Dementia is a term used to describe when the loss of certain behavioral abilities, remembering, thinking, and reasoning causes interference in an individual’s daily activities and life.
Several cognitive functions are affected when an individual develops dementia, including language skills, problem-solving, ability to focus, memory, visual perception, nonverbal communication skills, and self-management.
Dementia patients may experience changes in their personality and may experience difficulty in controlling their emotions.
The severity of a patient’s dementia can range from mild cognitive impairment and occasional forgetfulness to severe stages where they are entirely dependent on others in their basic activities of daily life.
Dementia develops when neurons in the brain become non-functional, lose the ability to communicate with other cells in the brain, and die. Some neuron loss due to aging is normal and natural, but dementia defines an excessive and much greater neuron loss.
5 Major Types of Dementia
Of course, there are different types of dementia depending on factors such as the cause as well as the symptoms and overall progression of the condition. Learn about these types now.
1. Alzheimer’s Disease
The most common form of dementia in the general population is referred to as Alzheimer’s disease. Alzheimer’s disease develops when clumps of certain proteins referred to as tangles and plaques build up in the junctions in between the nerve cells.
Alzheimer’s disease patients also experience a decrease in certain chemicals called neurotransmitters, which are responsible for the passing of signals between the cells.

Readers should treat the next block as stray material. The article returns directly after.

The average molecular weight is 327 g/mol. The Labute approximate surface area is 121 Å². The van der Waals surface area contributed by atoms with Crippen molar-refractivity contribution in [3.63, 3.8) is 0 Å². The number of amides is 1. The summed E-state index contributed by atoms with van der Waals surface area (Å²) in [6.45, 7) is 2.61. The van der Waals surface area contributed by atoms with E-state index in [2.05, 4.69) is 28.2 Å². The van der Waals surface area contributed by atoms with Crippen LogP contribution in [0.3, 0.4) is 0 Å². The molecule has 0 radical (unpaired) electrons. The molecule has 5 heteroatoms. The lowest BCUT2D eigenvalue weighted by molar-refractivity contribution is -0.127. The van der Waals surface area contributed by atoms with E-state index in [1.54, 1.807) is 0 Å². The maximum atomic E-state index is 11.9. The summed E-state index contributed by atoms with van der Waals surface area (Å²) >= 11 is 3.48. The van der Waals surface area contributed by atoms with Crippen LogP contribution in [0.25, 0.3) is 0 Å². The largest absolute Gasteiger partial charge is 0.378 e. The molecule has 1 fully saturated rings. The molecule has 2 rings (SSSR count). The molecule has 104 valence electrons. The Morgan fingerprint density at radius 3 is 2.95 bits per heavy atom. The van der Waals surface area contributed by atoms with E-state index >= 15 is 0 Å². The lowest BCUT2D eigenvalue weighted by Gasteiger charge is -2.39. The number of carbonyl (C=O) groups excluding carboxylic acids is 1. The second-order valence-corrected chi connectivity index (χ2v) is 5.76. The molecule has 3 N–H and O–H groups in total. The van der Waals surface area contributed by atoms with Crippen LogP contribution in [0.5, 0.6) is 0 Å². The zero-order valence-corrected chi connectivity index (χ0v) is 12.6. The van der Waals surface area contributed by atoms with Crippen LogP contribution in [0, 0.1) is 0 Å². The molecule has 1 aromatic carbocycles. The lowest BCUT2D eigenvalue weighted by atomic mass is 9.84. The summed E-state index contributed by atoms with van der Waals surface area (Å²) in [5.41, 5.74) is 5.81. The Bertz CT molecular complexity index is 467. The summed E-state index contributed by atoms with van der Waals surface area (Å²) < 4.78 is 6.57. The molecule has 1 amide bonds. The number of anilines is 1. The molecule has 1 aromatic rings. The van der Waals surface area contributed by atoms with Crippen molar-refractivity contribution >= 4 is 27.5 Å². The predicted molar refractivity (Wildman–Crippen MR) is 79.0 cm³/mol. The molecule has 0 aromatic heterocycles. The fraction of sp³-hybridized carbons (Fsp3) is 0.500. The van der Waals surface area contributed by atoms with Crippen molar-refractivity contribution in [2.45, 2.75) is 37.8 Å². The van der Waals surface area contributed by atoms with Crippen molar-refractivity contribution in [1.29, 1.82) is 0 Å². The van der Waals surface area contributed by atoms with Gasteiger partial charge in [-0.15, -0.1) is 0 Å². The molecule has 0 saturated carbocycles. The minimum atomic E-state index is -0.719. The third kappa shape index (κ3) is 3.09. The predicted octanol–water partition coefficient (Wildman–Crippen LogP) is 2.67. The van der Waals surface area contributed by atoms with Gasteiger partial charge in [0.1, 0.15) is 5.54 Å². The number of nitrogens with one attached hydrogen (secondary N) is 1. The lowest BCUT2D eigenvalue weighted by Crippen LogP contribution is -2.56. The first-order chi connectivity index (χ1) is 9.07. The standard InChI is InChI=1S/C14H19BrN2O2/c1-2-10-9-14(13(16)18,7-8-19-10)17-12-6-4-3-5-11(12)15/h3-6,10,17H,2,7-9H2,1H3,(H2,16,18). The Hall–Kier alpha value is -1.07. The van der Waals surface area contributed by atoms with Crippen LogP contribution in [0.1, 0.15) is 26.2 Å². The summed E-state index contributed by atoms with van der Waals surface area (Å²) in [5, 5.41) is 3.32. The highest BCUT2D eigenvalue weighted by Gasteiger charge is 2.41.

Symptoms that Alzheimer’s disease is interfering with a patient’s daily life include losing items around the house, forgetting names of family members and friends, unable to remember recent events and conversations, get lost on a familiar route or in a familiar place, forget significant dates, and do not remember to attend appointments.
Alzheimer’s disease patients may also struggle to follow a conversation, repeat themselves often, have reduced visuospatial skills, are unable to make decisions, cannot carry out a sequence of tasks, unable to solve problems, lose track of the day, experience mood changes, and lose interest in hobbies and activities that they once enjoyed.
Every case is different, but most patients have a life expectancy of between eight and ten years following the onset of their first symptoms.
2. Vascular Dementia
One of the most common types of dementia in the general population is referred to as vascular dementia. For the brain cells to function and be healthy, they require a consistent supply of oxygen and nutrients from the blood.
The vascular system is a network of blood vessels that supplies the brain tissues with blood. When the blood vessels in the vascular system become obstructed or damaged, blood is unable to get to the cells in the brain.
Without a consistent blood supply, the cells in the brain begin to die. When an individual experiences an ischemic or hemorrhagic stroke, they can develop a form of vascular dementia known as post-stroke dementia.
If an individual is affected by a series of smaller strokes rather than a single severe stroke, they can develop forms of vascular dementia called single-infarct and multi-infarct dementia.
When the smallest blood vessels in the brain become twisted and stiff to the degree that they restrict blood flow, it is referred to as small vessel disease.